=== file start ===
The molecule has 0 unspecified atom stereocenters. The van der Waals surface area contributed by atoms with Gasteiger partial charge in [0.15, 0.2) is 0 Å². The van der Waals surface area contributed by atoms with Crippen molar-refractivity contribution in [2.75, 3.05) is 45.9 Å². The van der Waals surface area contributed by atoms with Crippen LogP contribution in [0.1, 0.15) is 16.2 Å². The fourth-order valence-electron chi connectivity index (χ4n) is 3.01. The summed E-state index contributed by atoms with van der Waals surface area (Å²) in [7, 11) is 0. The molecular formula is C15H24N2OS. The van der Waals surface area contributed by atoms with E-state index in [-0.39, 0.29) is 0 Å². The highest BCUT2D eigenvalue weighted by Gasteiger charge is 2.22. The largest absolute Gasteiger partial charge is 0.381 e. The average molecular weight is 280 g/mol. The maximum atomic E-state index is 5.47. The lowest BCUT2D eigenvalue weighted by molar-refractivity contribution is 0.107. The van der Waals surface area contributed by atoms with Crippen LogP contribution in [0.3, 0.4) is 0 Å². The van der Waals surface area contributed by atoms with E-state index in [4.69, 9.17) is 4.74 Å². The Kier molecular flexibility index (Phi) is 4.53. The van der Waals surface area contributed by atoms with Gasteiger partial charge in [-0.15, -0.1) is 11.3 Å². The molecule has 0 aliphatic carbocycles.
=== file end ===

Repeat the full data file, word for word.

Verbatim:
The molecule has 0 unspecified atom stereocenters. The van der Waals surface area contributed by atoms with Gasteiger partial charge in [0.15, 0.2) is 0 Å². The van der Waals surface area contributed by atoms with Crippen molar-refractivity contribution in [2.75, 3.05) is 45.9 Å². The van der Waals surface area contributed by atoms with Crippen LogP contribution in [0.1, 0.15) is 16.2 Å². The fourth-order valence-electron chi connectivity index (χ4n) is 3.01. The summed E-state index contributed by atoms with van der Waals surface area (Å²) in [7, 11) is 0. The molecular formula is C15H24N2OS. The van der Waals surface area contributed by atoms with E-state index in [-0.39, 0.29) is 0 Å². The highest BCUT2D eigenvalue weighted by Gasteiger charge is 2.22. The largest absolute Gasteiger partial charge is 0.381 e. The average molecular weight is 280 g/mol. The maximum atomic E-state index is 5.47. The lowest BCUT2D eigenvalue weighted by molar-refractivity contribution is 0.107. The van der Waals surface area contributed by atoms with Crippen LogP contribution in [0.3, 0.4) is 0 Å². The van der Waals surface area contributed by atoms with E-state index in [4.69, 9.17) is 4.74 Å². The Kier molecular flexibility index (Phi) is 4.53. The van der Waals surface area contributed by atoms with Gasteiger partial charge in [-0.15, -0.1) is 11.3 Å². The molecule has 0 aliphatic carbocycles.